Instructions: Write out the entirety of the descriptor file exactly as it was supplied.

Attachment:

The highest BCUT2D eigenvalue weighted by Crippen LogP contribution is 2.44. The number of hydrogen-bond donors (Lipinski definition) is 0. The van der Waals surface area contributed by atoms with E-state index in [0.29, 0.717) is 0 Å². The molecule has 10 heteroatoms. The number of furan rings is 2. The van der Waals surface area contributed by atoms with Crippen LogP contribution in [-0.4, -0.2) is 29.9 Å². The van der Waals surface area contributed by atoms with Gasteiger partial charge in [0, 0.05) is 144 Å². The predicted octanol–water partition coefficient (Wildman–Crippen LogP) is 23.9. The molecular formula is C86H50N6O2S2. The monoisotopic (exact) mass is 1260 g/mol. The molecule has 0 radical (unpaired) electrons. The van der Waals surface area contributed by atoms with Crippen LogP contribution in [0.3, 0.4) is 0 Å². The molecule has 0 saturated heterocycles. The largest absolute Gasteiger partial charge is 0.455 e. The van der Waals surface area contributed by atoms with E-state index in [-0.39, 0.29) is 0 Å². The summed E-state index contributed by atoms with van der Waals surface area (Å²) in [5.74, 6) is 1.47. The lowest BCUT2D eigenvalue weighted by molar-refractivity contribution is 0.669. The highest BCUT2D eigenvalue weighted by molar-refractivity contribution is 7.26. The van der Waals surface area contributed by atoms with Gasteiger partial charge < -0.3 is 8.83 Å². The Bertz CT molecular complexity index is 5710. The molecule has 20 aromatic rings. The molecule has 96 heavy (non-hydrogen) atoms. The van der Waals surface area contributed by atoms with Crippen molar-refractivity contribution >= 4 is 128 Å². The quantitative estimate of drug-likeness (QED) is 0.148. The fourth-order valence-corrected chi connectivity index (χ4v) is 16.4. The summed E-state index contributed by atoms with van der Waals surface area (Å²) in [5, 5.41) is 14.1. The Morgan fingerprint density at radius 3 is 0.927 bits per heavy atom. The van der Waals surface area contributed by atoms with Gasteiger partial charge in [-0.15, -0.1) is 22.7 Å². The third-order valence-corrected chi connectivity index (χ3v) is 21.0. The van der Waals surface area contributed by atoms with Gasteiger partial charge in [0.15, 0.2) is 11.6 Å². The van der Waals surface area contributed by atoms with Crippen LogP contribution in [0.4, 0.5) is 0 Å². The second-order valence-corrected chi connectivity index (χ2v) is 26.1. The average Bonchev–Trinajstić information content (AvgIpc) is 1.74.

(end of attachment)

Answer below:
The highest BCUT2D eigenvalue weighted by Crippen LogP contribution is 2.44. The number of hydrogen-bond donors (Lipinski definition) is 0. The van der Waals surface area contributed by atoms with E-state index in [0.29, 0.717) is 0 Å². The molecule has 10 heteroatoms. The number of furan rings is 2. The van der Waals surface area contributed by atoms with Crippen LogP contribution in [-0.4, -0.2) is 29.9 Å². The van der Waals surface area contributed by atoms with Gasteiger partial charge in [0, 0.05) is 144 Å². The predicted octanol–water partition coefficient (Wildman–Crippen LogP) is 23.9. The molecular formula is C86H50N6O2S2. The monoisotopic (exact) mass is 1260 g/mol. The molecule has 0 radical (unpaired) electrons. The van der Waals surface area contributed by atoms with Crippen LogP contribution in [0.3, 0.4) is 0 Å². The molecule has 0 saturated heterocycles. The largest absolute Gasteiger partial charge is 0.455 e. The van der Waals surface area contributed by atoms with E-state index in [-0.39, 0.29) is 0 Å². The summed E-state index contributed by atoms with van der Waals surface area (Å²) in [5.74, 6) is 1.47. The lowest BCUT2D eigenvalue weighted by molar-refractivity contribution is 0.669. The highest BCUT2D eigenvalue weighted by molar-refractivity contribution is 7.26. The van der Waals surface area contributed by atoms with Gasteiger partial charge < -0.3 is 8.83 Å². The Bertz CT molecular complexity index is 5710. The molecule has 20 aromatic rings. The molecule has 96 heavy (non-hydrogen) atoms. The van der Waals surface area contributed by atoms with Crippen molar-refractivity contribution >= 4 is 128 Å². The quantitative estimate of drug-likeness (QED) is 0.148. The fourth-order valence-corrected chi connectivity index (χ4v) is 16.4. The summed E-state index contributed by atoms with van der Waals surface area (Å²) in [5, 5.41) is 14.1. The Morgan fingerprint density at radius 3 is 0.927 bits per heavy atom. The van der Waals surface area contributed by atoms with Gasteiger partial charge in [-0.15, -0.1) is 22.7 Å². The third-order valence-corrected chi connectivity index (χ3v) is 21.0. The van der Waals surface area contributed by atoms with Gasteiger partial charge in [0.15, 0.2) is 11.6 Å². The van der Waals surface area contributed by atoms with Crippen LogP contribution in [0.4, 0.5) is 0 Å². The second-order valence-corrected chi connectivity index (χ2v) is 26.1. The average Bonchev–Trinajstić information content (AvgIpc) is 1.74.